Coppersmith Christian Schulz married his foreman’s (the master coppersmith) widow on January 11, 1677 and took over the workshop, which he then carried on under his own name. With that began the SCHULZ company history over 336 years ago in Bamberg. From the very beginning, the company was affiliated with the Bamberg High Cathedral Chapter Guild of Coppersmiths.
Hanns Geörg Schulz followed in his father’s footsteps to become a coppersmith. As the oldest son, he inherited his father’s workshop on July 13, 1747. Characteristic commissions of the times came from the Bamberg Cathedral chapter, who requested holy water vessels and copper pails for a baptismal font to be made for the cathedral’s crypt. The pails are still used today.
Like his father, Tobias Schulz was to learn the coppersmith’s trade. As a master in the Bamberg Guild of Coppersmiths, Tobias played a meaningful roll. His most distinguished assignment came when he was commissioned to completely replace the trusses of the four towers of the Bamberg Cathedral. While carrying out a minor repair on one of the tower’s spires, Tobias slipped and fell to his death. To honor his life and his work, he was laid to rest in the cathedral’s cloister.
Jörg Schulz took over the workshop after the sudden and unexpected death of his father. At the time he was just 19 years old. Aside from producing and repairing brewing kettles, he consolidated business relations between the guild and the cathedral, as well as other churches in Bamberg.
Andreas Schulz was, of course, also a coppersmith. After the turn of the 19th century, the craft of coppersmiths in Bamberg was firmly in the hands of the Schulz family with two masters and three assistants. Andreas built what is now the oldest Schulz brewhouse still in operation, which is located today at the Franconian Open Air Museum in Bad Windsheim.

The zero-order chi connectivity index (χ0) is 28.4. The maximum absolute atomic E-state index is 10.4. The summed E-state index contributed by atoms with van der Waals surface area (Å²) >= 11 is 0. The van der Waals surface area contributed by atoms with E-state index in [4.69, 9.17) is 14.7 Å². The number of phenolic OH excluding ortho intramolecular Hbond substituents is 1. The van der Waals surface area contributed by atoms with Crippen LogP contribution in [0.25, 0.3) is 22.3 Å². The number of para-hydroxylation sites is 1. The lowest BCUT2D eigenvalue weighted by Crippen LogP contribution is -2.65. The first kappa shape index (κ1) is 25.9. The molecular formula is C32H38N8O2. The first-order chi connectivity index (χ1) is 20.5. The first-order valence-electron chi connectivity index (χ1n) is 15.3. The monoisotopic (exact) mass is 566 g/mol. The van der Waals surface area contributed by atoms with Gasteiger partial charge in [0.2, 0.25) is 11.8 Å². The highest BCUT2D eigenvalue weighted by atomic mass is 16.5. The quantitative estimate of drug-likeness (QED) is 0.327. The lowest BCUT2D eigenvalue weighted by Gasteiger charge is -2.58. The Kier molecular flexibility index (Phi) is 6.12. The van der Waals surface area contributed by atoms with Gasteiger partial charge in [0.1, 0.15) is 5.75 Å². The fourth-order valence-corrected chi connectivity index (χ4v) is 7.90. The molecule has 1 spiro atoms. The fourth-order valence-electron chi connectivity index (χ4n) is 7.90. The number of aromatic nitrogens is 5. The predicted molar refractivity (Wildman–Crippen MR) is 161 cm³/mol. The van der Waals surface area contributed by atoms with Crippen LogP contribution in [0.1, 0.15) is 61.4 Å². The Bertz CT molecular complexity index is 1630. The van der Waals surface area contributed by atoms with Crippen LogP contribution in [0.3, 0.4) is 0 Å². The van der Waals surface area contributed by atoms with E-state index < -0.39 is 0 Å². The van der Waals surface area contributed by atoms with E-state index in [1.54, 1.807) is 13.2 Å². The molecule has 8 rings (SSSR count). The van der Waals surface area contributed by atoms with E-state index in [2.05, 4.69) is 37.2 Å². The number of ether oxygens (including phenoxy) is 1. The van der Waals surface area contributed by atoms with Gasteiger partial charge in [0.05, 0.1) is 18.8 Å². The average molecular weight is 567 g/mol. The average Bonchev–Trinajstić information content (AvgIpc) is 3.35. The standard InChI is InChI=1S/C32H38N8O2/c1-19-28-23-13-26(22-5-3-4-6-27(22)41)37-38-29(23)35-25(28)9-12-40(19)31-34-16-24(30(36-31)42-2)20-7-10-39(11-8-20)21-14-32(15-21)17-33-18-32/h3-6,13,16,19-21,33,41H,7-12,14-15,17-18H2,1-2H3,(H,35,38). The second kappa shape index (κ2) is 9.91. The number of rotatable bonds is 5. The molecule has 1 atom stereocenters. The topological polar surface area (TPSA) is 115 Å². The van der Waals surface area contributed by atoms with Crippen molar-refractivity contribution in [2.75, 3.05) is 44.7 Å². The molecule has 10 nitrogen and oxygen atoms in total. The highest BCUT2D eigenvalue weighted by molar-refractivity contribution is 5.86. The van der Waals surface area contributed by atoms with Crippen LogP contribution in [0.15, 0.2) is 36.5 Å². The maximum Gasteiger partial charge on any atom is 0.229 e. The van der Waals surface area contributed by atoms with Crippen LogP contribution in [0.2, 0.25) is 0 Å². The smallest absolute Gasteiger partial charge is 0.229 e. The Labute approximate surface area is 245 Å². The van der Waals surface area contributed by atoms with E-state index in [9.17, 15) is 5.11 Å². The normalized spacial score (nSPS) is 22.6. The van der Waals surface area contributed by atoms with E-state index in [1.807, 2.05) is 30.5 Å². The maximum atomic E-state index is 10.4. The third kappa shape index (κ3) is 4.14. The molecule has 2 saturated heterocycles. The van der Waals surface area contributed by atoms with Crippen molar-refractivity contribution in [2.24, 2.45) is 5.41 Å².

Friedrich Schulz was a man of many talents with an artistic, innovative streak. At the age of 21, he won first prize for his work at the Bamberg Industrial Exhibition. In 1851, he visited the World’s Fair in London as a coppersmith. He is responsible for crafting objects both technically and artistically sophisticated.
Kaspar Schulz, just like his ancestors, was to become a coppersmith. On March 13, 1879 Kaspar Schulz officially registered his business as a „Coppersmith and ironmonger with retail premises”. The company was to bear his name from that day forward. While he ran the company, it specialized mainly in producing brewing kettles. His business was so successful that he had the workshop moved to a new, larger production site in the middle of Bamberg.
Adalbert Schulz not only completed a coppersmith’s apprenticeship, he also studied machine engineering in Hanover. With this solid education and practical experience, he set out to make the company into an industrial operation. As the demand for brewing machinery increased, the manufacturing of apparatuses began gaining a more important role.
Günter Schulz-Hess headed the company as a machine engineer since the business moved to its new location on the periphery of Bamberg in 1968. Here he set milestones by implementing automation and computerization into the craft of brewing. These innovations would eventually lead to a trend in creating new small and medium-sized breweries at home and abroad, in which he played an important role.
Johannes Schulz-Hess, a trained architect, now heads the company in its 10th generation. These days, particular attention is given to company-led research, technological advancements, innovations in and improvements to the brewing process, energy efficiency in terms of CO2-free brewing, and sustainability.